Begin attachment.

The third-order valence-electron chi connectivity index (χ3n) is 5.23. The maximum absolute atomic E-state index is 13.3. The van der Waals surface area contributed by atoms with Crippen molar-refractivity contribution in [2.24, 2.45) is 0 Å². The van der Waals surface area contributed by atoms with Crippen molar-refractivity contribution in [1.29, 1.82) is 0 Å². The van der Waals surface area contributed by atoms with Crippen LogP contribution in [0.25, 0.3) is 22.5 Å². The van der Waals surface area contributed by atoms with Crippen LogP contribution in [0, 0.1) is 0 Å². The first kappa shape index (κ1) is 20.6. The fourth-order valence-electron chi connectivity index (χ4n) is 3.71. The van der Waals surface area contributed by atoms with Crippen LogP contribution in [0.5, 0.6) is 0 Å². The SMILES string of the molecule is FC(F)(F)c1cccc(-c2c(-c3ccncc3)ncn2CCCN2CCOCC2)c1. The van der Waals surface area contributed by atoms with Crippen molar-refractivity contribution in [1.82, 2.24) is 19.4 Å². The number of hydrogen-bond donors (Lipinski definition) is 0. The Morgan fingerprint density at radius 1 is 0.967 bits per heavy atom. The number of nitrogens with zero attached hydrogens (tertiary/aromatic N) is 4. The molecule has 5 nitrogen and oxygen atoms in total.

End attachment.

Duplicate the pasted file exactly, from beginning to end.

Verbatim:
The third-order valence-electron chi connectivity index (χ3n) is 5.23. The maximum absolute atomic E-state index is 13.3. The van der Waals surface area contributed by atoms with Crippen molar-refractivity contribution in [2.24, 2.45) is 0 Å². The van der Waals surface area contributed by atoms with Crippen molar-refractivity contribution in [1.29, 1.82) is 0 Å². The van der Waals surface area contributed by atoms with Crippen LogP contribution in [0.25, 0.3) is 22.5 Å². The van der Waals surface area contributed by atoms with Crippen LogP contribution in [0, 0.1) is 0 Å². The first kappa shape index (κ1) is 20.6. The fourth-order valence-electron chi connectivity index (χ4n) is 3.71. The van der Waals surface area contributed by atoms with Crippen LogP contribution in [0.5, 0.6) is 0 Å². The SMILES string of the molecule is FC(F)(F)c1cccc(-c2c(-c3ccncc3)ncn2CCCN2CCOCC2)c1. The van der Waals surface area contributed by atoms with Crippen molar-refractivity contribution in [1.82, 2.24) is 19.4 Å². The number of hydrogen-bond donors (Lipinski definition) is 0. The Morgan fingerprint density at radius 1 is 0.967 bits per heavy atom. The number of nitrogens with zero attached hydrogens (tertiary/aromatic N) is 4. The molecule has 5 nitrogen and oxygen atoms in total.